In 2005 researchers at Malmö University carried out an extensive survey of Rosengård residents’ consumption of psychiatric care. It showed that residents of Rosengård consumed half as much psychiatric care, in relation to projected needs, as the rest of Malmö’s population, a circumstance that has served as a foundation for Karin Invgarsdotter’s dissertation Mental Health and Diversity—Research on Human Suffering and Resiliency in Multi-cultural Context (in Swedish).
Ingvarsdotter, a researcher at Malmö University, has examined views on mental illness among people working and living in Rosengård.
“It turns out that mental illness is closely associated with shame and stigma, but also that people often see what we call mental illness as natural life crises. If mental suffering is regarded as natural life crises rather than medical problems, then there will of course be consequences for what type of support and assistance people will look for.
“Conditions that are considered manageable are often seen as life crises. It’s only when the situation becomes untenable, and neither the individual nor the people around him or her can solve the problem, that people turn to psychiatric care,” explains Ingvarsdotter.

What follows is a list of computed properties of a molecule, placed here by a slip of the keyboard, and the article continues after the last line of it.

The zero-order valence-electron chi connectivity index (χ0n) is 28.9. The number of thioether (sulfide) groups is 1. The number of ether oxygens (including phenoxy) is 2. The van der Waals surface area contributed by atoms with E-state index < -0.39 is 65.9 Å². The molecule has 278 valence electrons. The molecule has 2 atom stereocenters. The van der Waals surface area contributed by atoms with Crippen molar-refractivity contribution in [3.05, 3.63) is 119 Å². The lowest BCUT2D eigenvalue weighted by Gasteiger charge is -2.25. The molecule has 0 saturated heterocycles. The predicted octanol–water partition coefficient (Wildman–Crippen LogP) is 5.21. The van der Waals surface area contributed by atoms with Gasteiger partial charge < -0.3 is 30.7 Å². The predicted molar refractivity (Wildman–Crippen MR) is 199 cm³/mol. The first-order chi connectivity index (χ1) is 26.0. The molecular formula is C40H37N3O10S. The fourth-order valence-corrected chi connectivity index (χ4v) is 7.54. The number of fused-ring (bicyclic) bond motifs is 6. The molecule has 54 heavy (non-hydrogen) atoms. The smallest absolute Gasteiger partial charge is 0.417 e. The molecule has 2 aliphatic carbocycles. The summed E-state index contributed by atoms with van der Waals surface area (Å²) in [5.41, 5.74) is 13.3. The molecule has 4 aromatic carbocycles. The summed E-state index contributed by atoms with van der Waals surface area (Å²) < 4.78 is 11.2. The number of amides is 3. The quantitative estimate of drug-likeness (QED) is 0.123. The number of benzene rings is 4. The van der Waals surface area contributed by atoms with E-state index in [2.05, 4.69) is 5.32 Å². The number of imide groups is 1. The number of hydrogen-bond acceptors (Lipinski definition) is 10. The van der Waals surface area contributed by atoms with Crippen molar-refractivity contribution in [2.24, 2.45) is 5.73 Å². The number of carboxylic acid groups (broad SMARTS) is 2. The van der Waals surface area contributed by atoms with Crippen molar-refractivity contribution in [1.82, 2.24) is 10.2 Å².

Instead of seeking psychiatric help, people therefore turn to family, friends, and other social networks. Many people also see faith and religion as a treatment strategy. Ingvarsdotter stresses the importance of introducing the concept of resiliency in research.
“Today we work in a Western tradition. You could actually turn it around and ask instead why Malmö residents in other neighborhoods overconsume psychiatric care,” she says.
For further information, please contact Karin Ingvarsdotter at mobile phone: +46 736 – 16 31 11.
Charlotte Löndahl Bechmann | idw
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